The DIUx Justification’s “IDENTIFICATION OF STATUTORY AUTHORITY” cites a regulation, FAR 16.505(a)(4)(i). The scope of FAR Part 16.5 concerns “policies and procedures for making awards of indefinite-delivery contracts and establishes a preference for making multiple awards of indefinite-quantity contracts.” See FAR 16.500(a). It “does not limit the use of other than competitive procedures authorized by [FAR] Part 6.” See FAR 16.500(b). As noted above, the DIUx Justification states, “This action will be a firm-fixed-price contract with a total estimated value of $2,771,600.00.” Thus, it appears, DIUx needed to assess/justify its decision to procure without the use of full and open competition under FAR Part 6.3, which implements 10 USC 2304, and which requires a much more substantial rationale for what is tantamount to a multi-million-dollar sole-source award than that set forth in the DIUx Justification.

In addition, DIUx’s discussions with “experts from Google, FFRDC, and DIUx” to determine the capability of vendors’ products appear to be somewhat attenuated. Further explanation in the Justification’s section, “ANY OTHER FACTS SUPPORTING THE JUSTIFICATION,” states:

“Market research was conducted via interviews with IaaS/PaaS experts at Open Source Software Companies[,] such as[] Google, Pivotal Labs, Red Hat Openshift, MITRE, and MIT LL Offerings were evaluated based upon their ability to meet the needs of DIUx’s requirement.”

There is no mention of market research interviews with the vendor offering what DIUx identified as the only other product that can meet the certification requirements. It is odd not to include an acknowledgement of such a conversation in a justification document and even odder, under these circumstances, to exclude a vendor from competing for government business without a conversation. From a contracting process standpoint, more detail around the market research process would be help to allay concerns about the DIUx approach here.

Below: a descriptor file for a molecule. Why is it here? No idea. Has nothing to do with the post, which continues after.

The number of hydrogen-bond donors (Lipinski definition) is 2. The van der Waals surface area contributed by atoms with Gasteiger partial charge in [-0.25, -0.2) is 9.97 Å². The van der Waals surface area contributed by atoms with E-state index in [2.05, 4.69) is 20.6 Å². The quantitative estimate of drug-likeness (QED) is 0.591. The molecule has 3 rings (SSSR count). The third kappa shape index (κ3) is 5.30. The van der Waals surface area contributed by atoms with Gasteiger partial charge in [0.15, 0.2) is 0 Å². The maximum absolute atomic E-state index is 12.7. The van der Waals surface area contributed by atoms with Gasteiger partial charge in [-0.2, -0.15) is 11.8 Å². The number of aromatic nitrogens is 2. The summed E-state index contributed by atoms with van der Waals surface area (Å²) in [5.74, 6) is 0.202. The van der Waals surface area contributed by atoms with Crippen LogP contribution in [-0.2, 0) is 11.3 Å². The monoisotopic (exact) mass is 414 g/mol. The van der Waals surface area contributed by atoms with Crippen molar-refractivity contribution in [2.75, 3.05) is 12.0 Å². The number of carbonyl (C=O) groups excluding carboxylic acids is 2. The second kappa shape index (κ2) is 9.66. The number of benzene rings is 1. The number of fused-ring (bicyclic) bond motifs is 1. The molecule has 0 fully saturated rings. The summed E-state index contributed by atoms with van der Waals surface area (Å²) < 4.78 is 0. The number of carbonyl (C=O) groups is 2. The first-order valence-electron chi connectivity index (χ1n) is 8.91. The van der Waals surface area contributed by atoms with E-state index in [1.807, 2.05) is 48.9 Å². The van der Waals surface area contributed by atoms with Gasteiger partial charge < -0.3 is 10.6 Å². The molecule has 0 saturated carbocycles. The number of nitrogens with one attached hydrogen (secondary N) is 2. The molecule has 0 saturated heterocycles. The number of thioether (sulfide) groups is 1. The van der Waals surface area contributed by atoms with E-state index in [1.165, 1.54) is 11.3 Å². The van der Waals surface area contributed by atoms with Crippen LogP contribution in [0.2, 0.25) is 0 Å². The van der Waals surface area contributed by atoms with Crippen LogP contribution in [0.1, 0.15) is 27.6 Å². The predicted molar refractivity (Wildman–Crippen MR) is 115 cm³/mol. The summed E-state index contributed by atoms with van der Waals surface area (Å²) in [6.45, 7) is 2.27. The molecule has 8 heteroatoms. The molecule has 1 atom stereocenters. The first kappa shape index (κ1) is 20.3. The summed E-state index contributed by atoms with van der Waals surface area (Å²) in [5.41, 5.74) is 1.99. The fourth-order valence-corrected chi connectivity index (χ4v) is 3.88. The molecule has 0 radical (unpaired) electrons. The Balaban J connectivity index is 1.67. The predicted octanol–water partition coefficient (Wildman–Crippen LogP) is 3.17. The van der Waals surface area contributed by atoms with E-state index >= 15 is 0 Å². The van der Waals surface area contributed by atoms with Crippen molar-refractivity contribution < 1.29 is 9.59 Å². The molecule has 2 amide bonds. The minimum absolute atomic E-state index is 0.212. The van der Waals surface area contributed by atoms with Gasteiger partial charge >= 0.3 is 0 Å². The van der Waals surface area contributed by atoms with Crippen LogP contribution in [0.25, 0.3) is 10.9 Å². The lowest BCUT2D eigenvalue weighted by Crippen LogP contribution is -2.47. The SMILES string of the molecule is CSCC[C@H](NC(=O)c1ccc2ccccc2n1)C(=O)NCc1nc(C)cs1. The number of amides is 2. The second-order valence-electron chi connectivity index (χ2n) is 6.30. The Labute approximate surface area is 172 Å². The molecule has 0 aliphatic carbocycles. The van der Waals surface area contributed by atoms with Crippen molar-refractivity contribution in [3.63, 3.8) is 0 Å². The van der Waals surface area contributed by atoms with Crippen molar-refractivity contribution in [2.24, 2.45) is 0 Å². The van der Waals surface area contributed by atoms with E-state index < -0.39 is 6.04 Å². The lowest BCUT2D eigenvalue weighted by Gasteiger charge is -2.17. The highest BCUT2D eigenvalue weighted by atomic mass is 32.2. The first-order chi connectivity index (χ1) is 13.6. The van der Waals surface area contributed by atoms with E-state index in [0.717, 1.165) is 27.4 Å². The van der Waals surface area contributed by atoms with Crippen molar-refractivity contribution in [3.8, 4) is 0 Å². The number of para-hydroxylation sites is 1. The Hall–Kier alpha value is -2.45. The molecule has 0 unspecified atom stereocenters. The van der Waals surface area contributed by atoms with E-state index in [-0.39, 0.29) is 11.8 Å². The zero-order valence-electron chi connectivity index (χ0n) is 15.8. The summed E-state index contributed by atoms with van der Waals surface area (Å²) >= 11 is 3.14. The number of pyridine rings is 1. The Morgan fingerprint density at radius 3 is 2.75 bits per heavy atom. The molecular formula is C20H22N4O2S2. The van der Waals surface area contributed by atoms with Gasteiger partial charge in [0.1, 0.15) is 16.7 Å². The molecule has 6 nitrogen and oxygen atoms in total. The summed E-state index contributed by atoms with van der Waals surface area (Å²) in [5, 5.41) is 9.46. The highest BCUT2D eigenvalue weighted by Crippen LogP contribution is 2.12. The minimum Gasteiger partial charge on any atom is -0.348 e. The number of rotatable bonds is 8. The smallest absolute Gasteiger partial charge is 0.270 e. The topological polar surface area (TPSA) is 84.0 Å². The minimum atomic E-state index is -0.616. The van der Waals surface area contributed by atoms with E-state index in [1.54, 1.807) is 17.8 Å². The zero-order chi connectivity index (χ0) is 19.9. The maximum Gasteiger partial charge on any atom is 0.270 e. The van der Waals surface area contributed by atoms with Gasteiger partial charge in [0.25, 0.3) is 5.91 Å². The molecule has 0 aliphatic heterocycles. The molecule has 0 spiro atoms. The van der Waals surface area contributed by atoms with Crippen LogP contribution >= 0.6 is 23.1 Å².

Moreover, a comment in the justification raises a serious and recurring concern about cloud vendor lock-in. Specifically, DIUx stated: “Additionally, DIUx is already leveraging AWS GovCloud for a series of its activities and to move from AWS GovCloud to another CSP would incur wasted effort and time for those activities.”

This issue is consequential and far-reaching. If the ability to move from a commercial cloud vendor is stymied merely by initiating a business relationship for platform and infrastructure and poor planning, then a risk assessment is in order, especially when the risk implicates national security.

Multiple awards allow the government to reap the benefits derived from ongoing competitive forces of the market, which include access to continuing innovation. Creating uncertainty around the use of those forces risks signaling to innovators in our economy that their investments are best made in other sectors, putting our nation’s technological superiority in defense at risk. To avoid the risks and associated unintended consequences of the issues discussed above, the Coalition offers to facilitate a dialogue to address and resolve the confusion in this area and promote DoD-vendor collaboration in maintaining a competitive environment that is open to continuing innovation as the department moves to the cloud.

Roger Waldron is the president of the Coalition for Government Procurement, and host of Off the Shelf on Federal News Radio.